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Scientists find evidence linking Parkinson’s to autoimmune disease

Posted: 27 June 2016 | Victoria White, Digital Content Producer | No comments yet

Scientists have discovered that two genes associated with Parkinson’s disease, known as PINK1 and Parkin, are key regulators of the immune system…

Scientists from the University of Montreal and the Montreal Neurological Institute and Hospital (MNI) at McGill University have discovered that two genes associated with Parkinson’s disease are key regulators of the immune system, providing direct evidence linking Parkinson’s to autoimmune disease.

Using both cellular and mouse models, the team has shown that proteins produced by the two genes, known as PINK1 and Parkin, are required to prevent cells from being detected and attacked by the immune system.

When PINK1 and Parkin are dysfunctional, as is the case in a subset of Parkinson’s patients, cells display small parts of proteins at their surface, known as antigens, derived from mitochondria. The presence of these antigens at the cell surface causes the activation of immune cells called lymphocyte T cells. These T cells, which can enter the brain, have the ability to destroy any cell displaying the mitochondrial antigens on their surface. 

Parkinson’s is caused by the death of dopamine-producing neurons in the brain. An overactive immune system due to dysfunctional PINK1 and Parkin genes could explain why dopaminergic neurons die in Parkinson’s patients. The researchers say this indicates that Parkinson’s may be an autoimmune disease, like multiple sclerosis and Type 1 diabetes.

Validation in mouse models

The new findings of Dr Michel Desjardins from the University of Montreal and Dr Heidi McBride of MNI, linking Parkinson’s disease to autoimmune mechanisms, have been validated in a mouse model of Parkinson’s disease where PINK1 or Parkin are absent.

“Clinicians have shown that the immune system is activated in the brain of Parkinson’s disease patients,” said Dr Diana Matheoud, a postdoctoral fellow from the University of Montreal. “Our study explains how an attack by the immune system may be responsible for the destruction of dopaminergic neurons during the disease. We are currently testing whether autoimmune mechanisms lead to the loss of dopaminergic neurons in mice, and developing systems to extend our study to human neurons.”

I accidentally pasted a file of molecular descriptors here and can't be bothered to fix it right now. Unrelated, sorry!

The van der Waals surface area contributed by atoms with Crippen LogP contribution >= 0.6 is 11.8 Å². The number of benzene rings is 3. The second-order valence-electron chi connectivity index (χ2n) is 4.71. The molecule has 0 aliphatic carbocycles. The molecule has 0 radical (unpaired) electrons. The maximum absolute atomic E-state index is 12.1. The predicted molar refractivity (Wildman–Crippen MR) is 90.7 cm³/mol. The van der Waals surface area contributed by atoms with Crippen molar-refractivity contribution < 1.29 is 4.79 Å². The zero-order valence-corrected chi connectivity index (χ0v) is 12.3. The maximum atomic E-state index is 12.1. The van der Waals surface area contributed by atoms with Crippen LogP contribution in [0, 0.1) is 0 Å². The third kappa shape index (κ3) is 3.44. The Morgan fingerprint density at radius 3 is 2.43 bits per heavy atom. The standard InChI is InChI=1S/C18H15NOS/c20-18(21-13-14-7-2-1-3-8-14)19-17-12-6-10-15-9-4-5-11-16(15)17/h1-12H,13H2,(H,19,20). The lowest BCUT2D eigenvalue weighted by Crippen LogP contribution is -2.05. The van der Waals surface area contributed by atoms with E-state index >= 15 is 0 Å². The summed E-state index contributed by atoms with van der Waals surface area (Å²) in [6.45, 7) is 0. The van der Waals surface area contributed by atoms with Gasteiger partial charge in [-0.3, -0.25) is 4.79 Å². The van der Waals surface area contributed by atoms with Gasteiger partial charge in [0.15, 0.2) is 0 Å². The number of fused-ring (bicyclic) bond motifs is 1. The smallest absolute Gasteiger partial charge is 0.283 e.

“Antigen presentation was not believed to play a direct role in Parkinson’s disease,” added McBride. “While most laboratories are following the trail of the ‘toxic mitochondria’ model, our path led us to observe Parkinson’s disease from a different point of view. Our approach, centred on the immune system, led us down a different road where we were able to observe that autoimmunity is likely to play an important role in the progression of the disease.”

Developing drugs that can limit mitochondrial antigens

Now that a link has been established between two key genes involved in the pathology of Parkinson’s disease and autoimmune mechanisms, the next step is to develop drugs that can limit the presentation of mitochondrial antigens. Remarkably, the mechanism by which mitochondrial antigens are presented involves a process of vesicle formation, originally described by the McBride group, offering molecular targets for the development of new drugs in an effort to block this process.

The researchers’ findings may also lead to better treatments for other diseases. “We think that our study is paradigm shifting because we have identified a new biological pathway linking mitochondria to immune mechanisms in Parkinson’s disease. This opens the possibility to use therapies based on modulation of the immune system, something already done for the treatment of other diseases,” explained Desjardins.

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